Implications Of Self Replicating Machine
April 27, 2010 8 Comments
Any sentient extraterrestrial civilization desiring to explore the Galaxy beyond 100 light-years from its home star should find it more efficient and economical to use self-replicating star probes because of the benefits of exponentiation. This will secure the largest quantity of data about extrasolar systems by the end of an exploration program of some fixed duration. The entire Galaxy can be explored in times on the order of 106 years assuming interstellar cruising speeds on the order of O.1c, now considered feasible using foreseeable human technology . Many who have written on the subject of theoretical galactic demographics have suggested that most extraterrestrial races probably will be found 100 to 1000 light-years from Earth and beyond. Hence it may be concluded that the most likely interstellar messenger probe we may expect to receive will be of the reproducing variety.
One of the tremendous advantages of interstellar probes over interstellar beacons in the Search for Extraterrestrial Intelligence (SETI) is that probes may serve as cosmic “safety deposit boxes” for the cultural treasures of a long-perished civilization. The gold-anodized Voyager records are a primitive attempt to achieve just this sort of cultural immortality . Starfaring self-replicating machines should be especially capable of maintaining themselves against the disordering effects of long periods of time, hence SRS will be preferentially selected for survival over nonreproducing systems. This fact, together with the aforementioned preference for using SRS for very long-term, large-distance galactic exploration implies that any alien machine we might find in our own solar system (as part of a dedicated SETI effort) still in adequate working order will most probably be a replicating system.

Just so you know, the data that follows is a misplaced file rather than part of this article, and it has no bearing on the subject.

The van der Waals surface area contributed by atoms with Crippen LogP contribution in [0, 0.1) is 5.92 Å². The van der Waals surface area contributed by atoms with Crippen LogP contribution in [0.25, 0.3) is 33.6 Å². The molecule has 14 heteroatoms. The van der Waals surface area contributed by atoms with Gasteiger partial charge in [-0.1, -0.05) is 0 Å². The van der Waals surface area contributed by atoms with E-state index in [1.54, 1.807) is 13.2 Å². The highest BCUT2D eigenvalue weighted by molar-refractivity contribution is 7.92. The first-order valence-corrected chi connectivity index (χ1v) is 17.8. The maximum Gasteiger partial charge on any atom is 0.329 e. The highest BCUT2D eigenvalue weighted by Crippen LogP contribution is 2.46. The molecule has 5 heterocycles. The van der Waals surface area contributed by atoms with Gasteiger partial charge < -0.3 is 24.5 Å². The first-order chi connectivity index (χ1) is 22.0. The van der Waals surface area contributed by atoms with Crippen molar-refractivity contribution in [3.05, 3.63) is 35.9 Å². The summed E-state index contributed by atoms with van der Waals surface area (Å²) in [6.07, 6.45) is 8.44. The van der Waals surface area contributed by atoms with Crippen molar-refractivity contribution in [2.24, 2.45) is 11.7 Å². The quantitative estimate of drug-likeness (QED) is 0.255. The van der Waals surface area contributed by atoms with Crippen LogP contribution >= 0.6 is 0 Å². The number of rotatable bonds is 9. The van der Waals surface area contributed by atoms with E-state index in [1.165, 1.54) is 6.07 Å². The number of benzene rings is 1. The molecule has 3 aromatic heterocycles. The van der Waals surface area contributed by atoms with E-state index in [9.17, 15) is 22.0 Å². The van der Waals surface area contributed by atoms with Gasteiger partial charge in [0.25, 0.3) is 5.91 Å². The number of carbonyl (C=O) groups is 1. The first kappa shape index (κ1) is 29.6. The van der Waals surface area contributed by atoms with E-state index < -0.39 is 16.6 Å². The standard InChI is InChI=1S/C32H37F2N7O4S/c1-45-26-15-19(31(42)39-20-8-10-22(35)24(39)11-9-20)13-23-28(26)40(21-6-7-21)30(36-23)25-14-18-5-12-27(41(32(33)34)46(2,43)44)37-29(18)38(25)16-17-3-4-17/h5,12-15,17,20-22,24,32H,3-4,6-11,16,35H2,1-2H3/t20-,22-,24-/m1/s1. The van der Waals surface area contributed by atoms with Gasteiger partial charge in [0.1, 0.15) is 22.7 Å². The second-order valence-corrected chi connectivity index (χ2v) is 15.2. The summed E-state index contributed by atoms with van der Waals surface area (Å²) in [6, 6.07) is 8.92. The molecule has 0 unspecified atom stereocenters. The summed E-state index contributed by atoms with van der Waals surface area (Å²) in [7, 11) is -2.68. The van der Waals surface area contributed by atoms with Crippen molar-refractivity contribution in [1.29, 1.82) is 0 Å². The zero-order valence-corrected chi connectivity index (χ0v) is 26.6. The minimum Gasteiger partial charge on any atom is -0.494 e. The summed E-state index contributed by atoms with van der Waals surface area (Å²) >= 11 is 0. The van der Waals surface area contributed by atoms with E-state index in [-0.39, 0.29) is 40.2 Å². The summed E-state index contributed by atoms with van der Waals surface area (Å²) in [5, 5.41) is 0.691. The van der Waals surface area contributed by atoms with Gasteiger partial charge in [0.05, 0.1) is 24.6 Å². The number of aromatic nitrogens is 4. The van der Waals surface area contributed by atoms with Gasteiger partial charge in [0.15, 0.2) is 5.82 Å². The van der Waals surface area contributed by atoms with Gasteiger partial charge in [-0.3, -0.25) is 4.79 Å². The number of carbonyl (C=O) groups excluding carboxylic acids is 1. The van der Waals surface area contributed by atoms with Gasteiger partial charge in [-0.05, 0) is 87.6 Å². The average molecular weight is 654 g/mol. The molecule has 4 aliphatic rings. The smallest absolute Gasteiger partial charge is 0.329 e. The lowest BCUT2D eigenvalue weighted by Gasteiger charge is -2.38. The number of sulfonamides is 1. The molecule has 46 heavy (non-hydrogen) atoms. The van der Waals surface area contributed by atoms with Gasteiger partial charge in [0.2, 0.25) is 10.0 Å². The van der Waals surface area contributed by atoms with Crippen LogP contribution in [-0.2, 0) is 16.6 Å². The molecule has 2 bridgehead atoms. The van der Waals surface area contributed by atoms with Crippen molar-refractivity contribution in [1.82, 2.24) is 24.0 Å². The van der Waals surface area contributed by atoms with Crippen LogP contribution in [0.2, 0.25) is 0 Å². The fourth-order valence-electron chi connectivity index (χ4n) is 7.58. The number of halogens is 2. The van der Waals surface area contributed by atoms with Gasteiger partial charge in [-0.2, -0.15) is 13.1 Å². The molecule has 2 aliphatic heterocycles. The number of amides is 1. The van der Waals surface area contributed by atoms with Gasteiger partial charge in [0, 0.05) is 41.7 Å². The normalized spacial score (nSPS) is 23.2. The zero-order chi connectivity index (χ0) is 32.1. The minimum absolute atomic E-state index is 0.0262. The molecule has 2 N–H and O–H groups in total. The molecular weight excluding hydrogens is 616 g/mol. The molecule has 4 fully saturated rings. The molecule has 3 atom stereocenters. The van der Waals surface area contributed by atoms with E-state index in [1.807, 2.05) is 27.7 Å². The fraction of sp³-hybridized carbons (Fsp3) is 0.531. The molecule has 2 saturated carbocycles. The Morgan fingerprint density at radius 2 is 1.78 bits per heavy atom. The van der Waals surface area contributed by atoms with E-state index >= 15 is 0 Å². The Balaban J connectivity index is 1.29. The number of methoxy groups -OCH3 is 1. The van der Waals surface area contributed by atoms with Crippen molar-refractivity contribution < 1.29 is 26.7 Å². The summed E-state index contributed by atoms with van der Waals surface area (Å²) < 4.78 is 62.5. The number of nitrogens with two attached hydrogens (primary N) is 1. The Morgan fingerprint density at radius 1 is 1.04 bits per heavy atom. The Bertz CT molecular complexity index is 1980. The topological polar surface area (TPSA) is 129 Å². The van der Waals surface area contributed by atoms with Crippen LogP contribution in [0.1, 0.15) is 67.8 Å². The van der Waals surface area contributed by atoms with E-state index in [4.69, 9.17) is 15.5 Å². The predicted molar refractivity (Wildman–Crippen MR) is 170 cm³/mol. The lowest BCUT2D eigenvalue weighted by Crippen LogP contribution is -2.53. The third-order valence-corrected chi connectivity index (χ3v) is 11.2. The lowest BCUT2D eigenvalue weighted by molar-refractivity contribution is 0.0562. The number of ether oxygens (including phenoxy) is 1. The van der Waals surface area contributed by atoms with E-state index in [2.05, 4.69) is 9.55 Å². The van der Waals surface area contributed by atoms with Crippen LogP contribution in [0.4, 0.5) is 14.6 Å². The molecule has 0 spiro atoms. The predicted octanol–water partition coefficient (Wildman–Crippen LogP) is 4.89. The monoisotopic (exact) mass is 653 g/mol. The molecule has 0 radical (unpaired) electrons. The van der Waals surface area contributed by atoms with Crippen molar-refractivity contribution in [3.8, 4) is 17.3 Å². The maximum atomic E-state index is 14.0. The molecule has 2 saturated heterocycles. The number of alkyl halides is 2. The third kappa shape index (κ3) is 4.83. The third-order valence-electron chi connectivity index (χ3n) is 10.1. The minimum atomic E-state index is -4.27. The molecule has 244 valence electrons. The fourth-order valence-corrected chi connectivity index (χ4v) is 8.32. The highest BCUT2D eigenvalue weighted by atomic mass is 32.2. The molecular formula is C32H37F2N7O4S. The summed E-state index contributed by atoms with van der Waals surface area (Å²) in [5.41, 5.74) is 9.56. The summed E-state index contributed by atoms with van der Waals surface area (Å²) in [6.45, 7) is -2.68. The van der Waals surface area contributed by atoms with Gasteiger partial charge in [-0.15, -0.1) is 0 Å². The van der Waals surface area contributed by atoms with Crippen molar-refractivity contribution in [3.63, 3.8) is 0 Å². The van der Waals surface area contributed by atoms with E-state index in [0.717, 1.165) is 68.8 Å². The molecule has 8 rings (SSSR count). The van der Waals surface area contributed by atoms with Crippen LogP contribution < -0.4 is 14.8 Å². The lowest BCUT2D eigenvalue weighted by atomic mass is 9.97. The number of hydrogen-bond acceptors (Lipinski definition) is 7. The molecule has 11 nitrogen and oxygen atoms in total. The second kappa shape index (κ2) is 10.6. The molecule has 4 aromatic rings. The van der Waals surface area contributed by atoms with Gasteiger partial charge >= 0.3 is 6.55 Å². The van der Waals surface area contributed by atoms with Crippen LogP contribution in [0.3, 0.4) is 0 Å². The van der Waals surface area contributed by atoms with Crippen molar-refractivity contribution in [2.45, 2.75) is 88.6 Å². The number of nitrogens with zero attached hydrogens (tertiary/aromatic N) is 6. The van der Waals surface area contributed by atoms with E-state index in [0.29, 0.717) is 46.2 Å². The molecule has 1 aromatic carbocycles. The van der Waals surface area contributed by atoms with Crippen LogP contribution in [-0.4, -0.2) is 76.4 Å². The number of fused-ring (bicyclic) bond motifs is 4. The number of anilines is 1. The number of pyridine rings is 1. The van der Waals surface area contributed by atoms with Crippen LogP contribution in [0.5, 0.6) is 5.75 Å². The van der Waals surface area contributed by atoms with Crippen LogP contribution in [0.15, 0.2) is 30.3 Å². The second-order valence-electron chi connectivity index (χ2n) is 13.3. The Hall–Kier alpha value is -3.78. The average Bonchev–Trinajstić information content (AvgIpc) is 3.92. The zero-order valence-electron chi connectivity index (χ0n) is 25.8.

A number of fundamental but far-reaching ethical issues are raised by the possible existence of replicating machines in the Galaxy. For instance, is it morally right, or equitable, for a self-reproducing machine to enter a foreign solar system and convert part of that system’s mass and energy to its own purposes? Does an intelligent race legally “own” its home sun, planets, asteroidal materials, moons, solar wind, and comets? Does it make a difference if the planets are inhabited by intelligent beings, and if so, is there some lower threshold of intellect below which a system may ethically be “invaded” or expropriated? If the sentient inhabitants lack advanced technology, or if they have it, should this make any difference in our ethical judgment of the situation?
Oliver has pointed out that the number of intelligent races that have existed in the pant may be significantly greater than those presently in existence. Specifically, at this time there may exist perhaps only 10% of the alien civilizations that have ever lived in the Galaxy – the remaining 90% having become extinct. If this is true, then 9 of every 10 replicating machines we might find in the Solar System could be emissaries from long-dead cultures .